I hope this illustrates our reasonable, common sense approach to the no spend week. We recognize that since we have a mortgage with fixed expenses like utilities and insurance, technically we’re spending money every day to continue living in our home with our water, electricity, and heat. But we do cut all non-essential spending, so a no spend week is still a useful exercise.
With no discretionary spending allowed, the weeks we do this challenge for ourselves call for a bit of creative thinking when it comes to planning activities to keep us busy. It gets harder in the winter, because the weather isn’t so great so going outside isn’t always the best option (especially for us recently – it’s been raining constantly). Here are some of the things we do instead of going out and spending money:
- Work on our respective projects. Writing, drawing, reading for me and editing the massive amount of pictures waiting to be processed for my husband (who is an excellent photographer).
- Get productive. We take care of things around the house we’ve been putting off, from some DIY repairs or small improvement projects to some serious cleaning. Not the most exciting stuff in the world, but it is all tasks that need to be done.
- Play games. I actually really love playing card and board games. I’m the obnoxious person who could spend hours playing the same repetitive game over and over again!
- Make plans and have some good conversation. In place of going out to a movie or going shopping, during our time at home for the no spend week we often make some tea or coffee and spend time talking about our future plans and talk about what we’re doing, what we want, and where we’re going.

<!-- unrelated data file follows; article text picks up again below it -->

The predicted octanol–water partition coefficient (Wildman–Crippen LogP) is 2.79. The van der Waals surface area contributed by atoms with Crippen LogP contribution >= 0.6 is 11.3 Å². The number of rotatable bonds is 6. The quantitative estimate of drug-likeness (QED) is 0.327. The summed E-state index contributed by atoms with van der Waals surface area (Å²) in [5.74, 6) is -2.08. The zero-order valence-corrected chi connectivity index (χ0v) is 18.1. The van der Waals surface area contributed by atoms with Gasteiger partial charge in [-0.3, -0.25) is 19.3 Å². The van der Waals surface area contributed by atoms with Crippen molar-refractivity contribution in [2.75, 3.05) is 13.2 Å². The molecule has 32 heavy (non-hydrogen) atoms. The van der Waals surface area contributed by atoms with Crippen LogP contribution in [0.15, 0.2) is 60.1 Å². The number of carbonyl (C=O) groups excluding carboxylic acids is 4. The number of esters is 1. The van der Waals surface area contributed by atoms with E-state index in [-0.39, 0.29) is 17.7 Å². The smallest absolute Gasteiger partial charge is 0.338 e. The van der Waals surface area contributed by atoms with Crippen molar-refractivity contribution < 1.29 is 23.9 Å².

- Get in a little “veg out” time. We don’t often just flop in front of the TV for hours, so a no spend week is a great time to catch up on some shows (from Netflix, the cost of which comes in the form of a monthly bill). It’s also a good excuse to check out the regular programming we pick up with our antenna (we don’t have cable). Jeopardy! makes me feel okay about watching TV – I have to think to answer the questions, so it can’t be that made for me to watch TV for that.. right?
The results at the end of the time period? We always have a great week, and it often works out to be even more fun and productive than the week or month before where we overspent or had unexpected costs pop up and cause a leak in our budget. And, more importantly from a financial standpoint, we find ourselves with some extra money to put towards savings. In an average week, we can spend up to $100 in discretionary purchases. By doing a no spend week just once in every month out of the year, we’d end up with $1,200 extra in savings every 12 months. In the summertime, when the weather’s nice, it’s even easier to spend our time outside – running, biking, camping, swimming, hanging out in the yard and simply enjoying the day – so we could easily do two no spend weeks during those months for even more money to save.
And we can all experience this anytime we choose. It’s a great exercise to use as a remedy to a busted budget, it can help you get in the habit of spending less (and buying less stuff), and it’s a great catalyst for getting creative in several different ways. Whether you feel you need a no spend week as a emergency measure to rein in spending, or you choose to participate in the challenge as a way to jump-start the month’s savings, a no spend week is definitely worth trying.
Do you participate in no spend weeks? Are there other types of challenges you enjoy that have worked to give your savings a boost?